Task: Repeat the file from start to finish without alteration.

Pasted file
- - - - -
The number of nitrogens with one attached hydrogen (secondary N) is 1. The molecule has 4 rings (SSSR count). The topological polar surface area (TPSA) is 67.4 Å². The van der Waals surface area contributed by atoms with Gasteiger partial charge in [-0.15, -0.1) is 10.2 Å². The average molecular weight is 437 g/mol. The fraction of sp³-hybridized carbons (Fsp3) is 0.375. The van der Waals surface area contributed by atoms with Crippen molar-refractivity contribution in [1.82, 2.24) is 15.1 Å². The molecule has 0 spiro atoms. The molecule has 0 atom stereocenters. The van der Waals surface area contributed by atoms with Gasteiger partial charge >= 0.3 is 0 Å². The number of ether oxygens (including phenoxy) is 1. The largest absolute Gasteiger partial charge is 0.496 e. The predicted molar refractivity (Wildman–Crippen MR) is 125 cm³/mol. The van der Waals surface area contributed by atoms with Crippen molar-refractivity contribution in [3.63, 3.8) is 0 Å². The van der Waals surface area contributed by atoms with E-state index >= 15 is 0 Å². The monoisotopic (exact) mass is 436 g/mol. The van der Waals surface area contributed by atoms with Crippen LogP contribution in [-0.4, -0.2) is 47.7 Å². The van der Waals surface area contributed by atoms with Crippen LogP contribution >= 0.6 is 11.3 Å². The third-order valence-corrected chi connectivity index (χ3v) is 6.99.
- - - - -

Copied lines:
The number of nitrogens with one attached hydrogen (secondary N) is 1. The molecule has 4 rings (SSSR count). The topological polar surface area (TPSA) is 67.4 Å². The van der Waals surface area contributed by atoms with Gasteiger partial charge in [-0.15, -0.1) is 10.2 Å². The average molecular weight is 437 g/mol. The fraction of sp³-hybridized carbons (Fsp3) is 0.375. The van der Waals surface area contributed by atoms with Crippen molar-refractivity contribution in [1.82, 2.24) is 15.1 Å². The molecule has 0 spiro atoms. The molecule has 0 atom stereocenters. The van der Waals surface area contributed by atoms with Gasteiger partial charge >= 0.3 is 0 Å². The number of ether oxygens (including phenoxy) is 1. The largest absolute Gasteiger partial charge is 0.496 e. The predicted molar refractivity (Wildman–Crippen MR) is 125 cm³/mol. The van der Waals surface area contributed by atoms with Crippen molar-refractivity contribution in [3.63, 3.8) is 0 Å². The van der Waals surface area contributed by atoms with E-state index >= 15 is 0 Å². The monoisotopic (exact) mass is 436 g/mol. The van der Waals surface area contributed by atoms with Crippen LogP contribution in [-0.4, -0.2) is 47.7 Å². The van der Waals surface area contributed by atoms with Crippen LogP contribution >= 0.6 is 11.3 Å². The third-order valence-corrected chi connectivity index (χ3v) is 6.99.